In very good time, the Service Department had finished the bike and brought it around. They had replaced the oil and filter (black), checked the fluid level and chain adjustment (looked good), and lubricated the clutch cable. The total was $51.02, so I paid the bill and started to get outta there before they decided to raise the price.
But first, Dave (the shop guy, unknown title) was nice enough to give me some routing assistance. He suggested that I take U.S. Highway 212 out of South Dakota, across the corner of Wyoming and then through part of Montana, to avoid going many miles out of my way on the Interstate, which dips down as it goes across Wyoming. This was _great advice_, except that he didn't know about the ... wait, I'm getting ahead of myself.
So I left Rapid City at 5:12 p.m. and rode down the highway about 25 miles to exit 32. I wound through town and found the Sturgis Harley-Davidson tee-shirt and MotorClothes store at 5:43 p.m., where I took an ABCs picture of the bike and magazine. It was 100 degrees outside.
In the parking lot I met a couple from Italy, and we became instant friends when I told them I'd visited Italy may years before, so he took my picture standing next to the Road King in front of the dealership.
Then, while I was putting my camera away, I met a couple from Germany, and we became instant friends when I told them my last name.
Inside the store, which seemed like it might have been a grocery store in a prior life, I enjoyed the air conditioning but couldn't find a Fat Boy logo tee-shirt or anything else that I couldn't live without, so I departed, then rode down Main Street and found the Broken Spoke Saloon. I took a couple pictures outside, including the "Biker Patrol car," a black and white 1954 Ford sedan that they use to take drunk bikers back to their motel or campground (per the sign on the door of the bar).
Inside the Broken Spoke, I asked about buying a tee-shirt, but they were out, and since I don't drink while riding, I couldn't spend my money.
While leaving town I rode slowly past the vacant lots where all the vendor booths go, and imagined the crowd during rally week, and was glad I was there three days later. I also saw a big sign at an oil-change place that said they were authorized to do Harley-Davidson oil changes. I've since heard that they have places like that in southern California, but I've never seen one in my part of the state.
Anyway, I rode through Sturgis to exit 30 and got back onto westbound Interstate 90, took exit 23 and rode west on SD Highway 34 toward Belle Fourche SD, then north on U.S. Highway 85 for a very short distance, then turned west on U.S. 212 (stopped for a picture), rode fourteen miles to the Wyoming line (picture), 7:10 p.m., then another 20 miles to the Montana line (picture), 7:30 p.m., where it was windy and 94 degrees.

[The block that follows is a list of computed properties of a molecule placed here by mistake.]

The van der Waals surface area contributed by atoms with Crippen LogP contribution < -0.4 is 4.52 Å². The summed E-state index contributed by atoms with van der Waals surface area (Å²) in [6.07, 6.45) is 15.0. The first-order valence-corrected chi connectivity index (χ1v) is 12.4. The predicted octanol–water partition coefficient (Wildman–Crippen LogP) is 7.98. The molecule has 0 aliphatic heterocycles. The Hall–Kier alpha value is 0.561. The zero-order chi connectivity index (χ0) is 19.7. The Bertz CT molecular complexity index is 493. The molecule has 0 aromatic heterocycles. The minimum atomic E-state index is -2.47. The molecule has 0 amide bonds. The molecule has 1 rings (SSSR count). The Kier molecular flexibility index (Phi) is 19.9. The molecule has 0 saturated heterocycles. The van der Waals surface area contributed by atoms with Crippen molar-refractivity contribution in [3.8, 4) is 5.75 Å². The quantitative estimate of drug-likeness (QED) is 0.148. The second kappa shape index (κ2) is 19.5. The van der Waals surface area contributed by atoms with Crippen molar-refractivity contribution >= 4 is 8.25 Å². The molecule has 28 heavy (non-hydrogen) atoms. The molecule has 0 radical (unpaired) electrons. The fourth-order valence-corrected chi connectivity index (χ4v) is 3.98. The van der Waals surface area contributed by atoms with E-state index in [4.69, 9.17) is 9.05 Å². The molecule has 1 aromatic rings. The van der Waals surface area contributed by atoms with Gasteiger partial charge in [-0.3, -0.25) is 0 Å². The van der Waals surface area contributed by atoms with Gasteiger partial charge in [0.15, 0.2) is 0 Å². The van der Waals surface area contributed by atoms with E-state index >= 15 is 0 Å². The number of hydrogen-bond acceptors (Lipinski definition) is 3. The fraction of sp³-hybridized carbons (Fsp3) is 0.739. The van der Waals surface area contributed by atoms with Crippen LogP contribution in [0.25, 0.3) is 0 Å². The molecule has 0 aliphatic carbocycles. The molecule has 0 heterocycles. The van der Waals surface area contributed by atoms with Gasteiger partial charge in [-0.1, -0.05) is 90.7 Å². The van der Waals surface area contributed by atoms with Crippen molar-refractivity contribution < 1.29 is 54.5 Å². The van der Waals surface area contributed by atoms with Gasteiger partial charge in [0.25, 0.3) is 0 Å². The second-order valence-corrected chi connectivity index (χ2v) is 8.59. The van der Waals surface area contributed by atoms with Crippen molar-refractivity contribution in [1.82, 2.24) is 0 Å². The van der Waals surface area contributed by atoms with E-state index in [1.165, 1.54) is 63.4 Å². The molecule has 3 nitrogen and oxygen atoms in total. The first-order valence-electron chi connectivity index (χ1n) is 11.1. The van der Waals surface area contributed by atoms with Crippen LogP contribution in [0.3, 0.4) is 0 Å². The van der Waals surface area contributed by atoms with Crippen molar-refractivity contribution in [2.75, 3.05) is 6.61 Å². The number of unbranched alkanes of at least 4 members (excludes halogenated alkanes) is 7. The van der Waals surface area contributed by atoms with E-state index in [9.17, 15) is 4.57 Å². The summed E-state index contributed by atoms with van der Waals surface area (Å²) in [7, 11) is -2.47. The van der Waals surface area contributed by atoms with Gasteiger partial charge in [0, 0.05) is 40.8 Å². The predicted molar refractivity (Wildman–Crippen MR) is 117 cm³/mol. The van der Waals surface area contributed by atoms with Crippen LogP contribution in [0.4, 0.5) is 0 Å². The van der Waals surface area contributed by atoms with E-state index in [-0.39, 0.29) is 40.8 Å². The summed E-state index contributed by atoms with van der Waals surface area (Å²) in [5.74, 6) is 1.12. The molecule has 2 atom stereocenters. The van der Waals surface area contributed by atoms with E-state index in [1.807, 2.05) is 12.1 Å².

I continued a very short distance into the small town of Alzada MT and found a Sinclair Station which only had 87 octane gasoline, so I continued west toward Broadus (57 more miles!), and because of the hilly terrain, got to enjoy two sunsets, the second at 8 p.m., then some road construction, then an area where the speed limit was lowered incrementally from 70 to 55 to 45 to 35 and then ... we were diverted off the highway onto dirt and gravel (!) for a short distance.
Back on the pavement, I had to watch carefully for ruminants, and sure enough there was a deer, there was another deer, there was an antelope, there was another deer, and there was another deer.
I passed through Hammond, then saw another deer, then another, then got into and through Boyes MT, and then had to pass through two more construction areas and then all traffic was diverted onto a dirt road for eleven miles!
Picture it - it's dark, I'm more than a thousand miles from home, I've been riding for over 14 hours, I've avoided several deer and now I'm riding on a dirt road in the middle of nowhere with cars and trucks going by in the other direction, a few inches away. There are no reflectors, no lane markers, and no street lights. I began to think I had time-traveled back to the late 1800s.
On the other hand, the temperature was dipping down to about 90 degrees, so that was nice.
At 9:00 p.m. I found a Conoco Station in beautiful downtown Broadus MT, where it was 87 degrees and the bugs were all over the place. I refueled and the woman clerk told me it was 103 more miles to Interstate 90. Oh, my!
There didn't appear to be any place to stay in Broadus, so I plunged ahead, through the darkness, watching for deer. I'm sure that the scenery would have been wonderful, had I been able to see anything.
At one point, I stopped (somewhere) to check the load (I thought something had shifted), and suffice to say, the extreme bottom part of the left side "engine guard" worked perfectly! I got upright again and proceeded cautiously through the darkness for another many miles.
At 10:25 p.m., 82 degrees, I pulled into the community of Ashland MT and noticed that the light was on at the Western 8 Motel. The owner was just about to close the office, but was glad to rent me room 108 for the night. There was no way to secure the bike, but I could park right outside the door, the exterior building lights were on, and the owner said they have heavy Sheriff patrols of the area.
The clerk locked the office, got into his car and drove home. Meanwhile, I walked across the parking lot to the convenience store for some fluids, but the store owner and his son were just leaving, locked the door and refused to let me buy anything. Across the highway, the gas station was closed, and their vending machines didn't have anything that was caffeine-free. Fortunately, I still had some drinking water.
In the room, I hung up my clothes and turned on the television. No CNN, only a few channels worked, and Sprint PCS did not work in Ashland.
I took a shower, checked the maps and caught up with my notes, and went to bed around 11:00 p.m.
Miles for the day = 683. Third highest mileage day for me. Miles for the trip = 5325.
Tomorrow: many more miles of Montana, do all cities in MT start with "B?" and can I make it to Washington State on Friday afternoon?